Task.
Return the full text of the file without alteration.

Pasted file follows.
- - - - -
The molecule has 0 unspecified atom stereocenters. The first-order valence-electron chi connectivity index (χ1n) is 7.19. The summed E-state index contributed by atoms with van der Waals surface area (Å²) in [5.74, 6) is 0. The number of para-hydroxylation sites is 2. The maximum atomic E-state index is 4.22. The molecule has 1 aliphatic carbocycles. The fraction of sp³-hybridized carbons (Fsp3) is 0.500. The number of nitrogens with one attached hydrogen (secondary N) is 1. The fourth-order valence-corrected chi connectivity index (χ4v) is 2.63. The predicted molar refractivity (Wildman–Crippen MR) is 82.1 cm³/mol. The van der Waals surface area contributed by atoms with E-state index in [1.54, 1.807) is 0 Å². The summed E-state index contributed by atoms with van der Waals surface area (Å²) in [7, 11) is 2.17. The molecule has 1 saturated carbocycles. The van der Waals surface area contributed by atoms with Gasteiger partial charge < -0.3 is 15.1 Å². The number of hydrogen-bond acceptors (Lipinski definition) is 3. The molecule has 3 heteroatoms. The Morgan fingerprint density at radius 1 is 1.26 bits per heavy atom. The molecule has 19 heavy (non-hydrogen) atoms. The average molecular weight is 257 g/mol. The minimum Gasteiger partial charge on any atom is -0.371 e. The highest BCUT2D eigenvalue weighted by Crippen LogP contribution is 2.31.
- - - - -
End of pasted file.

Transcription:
The molecule has 0 unspecified atom stereocenters. The first-order valence-electron chi connectivity index (χ1n) is 7.19. The summed E-state index contributed by atoms with van der Waals surface area (Å²) in [5.74, 6) is 0. The number of para-hydroxylation sites is 2. The maximum atomic E-state index is 4.22. The molecule has 1 aliphatic carbocycles. The fraction of sp³-hybridized carbons (Fsp3) is 0.500. The number of nitrogens with one attached hydrogen (secondary N) is 1. The fourth-order valence-corrected chi connectivity index (χ4v) is 2.63. The predicted molar refractivity (Wildman–Crippen MR) is 82.1 cm³/mol. The van der Waals surface area contributed by atoms with E-state index in [1.54, 1.807) is 0 Å². The summed E-state index contributed by atoms with van der Waals surface area (Å²) in [7, 11) is 2.17. The molecule has 1 saturated carbocycles. The van der Waals surface area contributed by atoms with Gasteiger partial charge < -0.3 is 15.1 Å². The number of hydrogen-bond acceptors (Lipinski definition) is 3. The molecule has 3 heteroatoms. The Morgan fingerprint density at radius 1 is 1.26 bits per heavy atom. The molecule has 19 heavy (non-hydrogen) atoms. The average molecular weight is 257 g/mol. The minimum Gasteiger partial charge on any atom is -0.371 e. The highest BCUT2D eigenvalue weighted by Crippen LogP contribution is 2.31.